Study the best investors and traders from Wall Street and La Salle Street:  Peter Lynch, Bernard Baruch, Jim Rogers, Paul Tudor Jones, Richard Dennis and many more. After all, when you’re sick you want to consult the best doctors,  and when you’re in trouble you want the  advice  of  the  best  lawyers.  So,  we  consult  what  the successful pros have to say about making money in  the markets. If we could figure out how they did it, we could get rich. Below is some of the advice the pros offered for making money. I hope you’re familiar with these names and their stature from Part 1.

Advice and Dissent

“I haven’t met a rich technician. ” - Jim Rogers

“I always laugh at people who say, ‘I’ve never met a  rich  technician.’ I love  that!  It is  such  an arrogant,  nonsensical  response.  I used fundamentals for nine years and then got rich as a technician. ” - Marty Schwartz

Not very encouraging!  Okay, so maybe the key to success wasn’t whether you were a  fundamentalist  or  a  technician.  Maybe another  topic would begin  to reveal the pros’ secret.

Diversification

“Diversify your investments.”- John Templeton

All  right!  Now  we are getting  somewhere (or are we?).  This strikes a familiar  chord.  Or it looks that way until we read the following:

“Concentrate  your  investments.  If you  have  a harem  of 40 women you never get to know any of  them very well. “
-Warren Buffett

Buffett has made billions  in  the market. Who are we to disagree with him?  But Templeton is also one of the greatest investors alive and he said something totally opposite of Buffett. Okay, so maybe diversification wasn’t the answer either. Maybe you could put all of your eggs in one basket and still get rich by watching the basket very closely. Perhaps the topics we  have  selected  so  far  were  too  broad  in  their  implications. Certainly  the  pros  would  agree  on  the  more  specific  and practical applications of  investment and trading mechanics.

Top and Bottom Picking

 “Don’t bottom  fish. “
- Peter Lynch

“I believe the very best money is made at  the market turns. Everyone says you get killed trying  to  pick  tops and bottoms and you make all the money by catching the trends in the middle. Well, for twelve years I have often been missing  the meat in  the middle, but I have caught a lot of  bottoms and tops.”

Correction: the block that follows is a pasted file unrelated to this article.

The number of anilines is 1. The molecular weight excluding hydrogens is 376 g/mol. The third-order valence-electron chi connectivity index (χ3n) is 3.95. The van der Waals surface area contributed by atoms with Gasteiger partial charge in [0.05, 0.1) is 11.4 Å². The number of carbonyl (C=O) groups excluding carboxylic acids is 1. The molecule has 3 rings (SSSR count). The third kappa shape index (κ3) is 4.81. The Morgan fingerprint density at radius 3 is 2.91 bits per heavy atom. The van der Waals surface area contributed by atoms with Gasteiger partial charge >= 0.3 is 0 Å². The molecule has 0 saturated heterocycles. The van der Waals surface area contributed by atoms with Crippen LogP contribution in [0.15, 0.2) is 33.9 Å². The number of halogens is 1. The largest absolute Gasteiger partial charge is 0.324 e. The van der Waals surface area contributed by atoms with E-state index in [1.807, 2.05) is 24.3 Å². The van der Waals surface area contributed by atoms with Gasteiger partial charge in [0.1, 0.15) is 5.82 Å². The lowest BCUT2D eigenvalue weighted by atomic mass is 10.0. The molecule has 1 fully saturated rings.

-Paul Tudor  Jones

Spreading Up

“Whether I am bullish or bearish, I always  try to have both long and short positions- just in case I’m wrong. “
- Jim Rogers

“Many  traders have  the  idea  that when  they are  in a commodity (or stock), and it starts  to  decline,  they can hedge and protect themselves, that  is,  short some other commodity (or  stock) and make up  the  loss. There is no greater mistake than this. “
-W.D.Gann

We  expect that there might be  some  subtle  differences among  the  pros.  After  all,  some were  stock market moguls, while  others  traded  options  or  futures  contracts.  But  didn’t these guys agree on anything?  Based on the examples above, they sounded more  like members of a  debate  team  trying  to score points against each other. We  have  to  find  out  how  the  pros  made  money  in  the markets.  We have to learn the secret that all of them must know. But if  the pros  couldn’t  agree  on how  to make money,  how are we going to learn their secret?

And then it began  to occur to me:  there was no secret. They didn’t all do the same thing to make money. What one guy said not to do,  another guy said you should do. Why didn’t  they  agree?  I mean,  here was a group  of  individuals  who  had  collectively  taken  billions  of dollars out of the markets and kept  it. Weren’t they all doing at least  a  few  things  the  same when  they made  their money? Think about it this way; if one guy did what another said not to do, how come  the first guy didn’t lose his money?  And if the first guy hadn’t  lost, why didn’t  the second guy? If  imitating the pros was supposed to make you rich and not  imitating them was supposed to make you poor, then each one of these guys should have lost all his money because none of  them  imitated  each  other.  They  all  should  be  flat  broke because  they very often did  things opposite of  each other.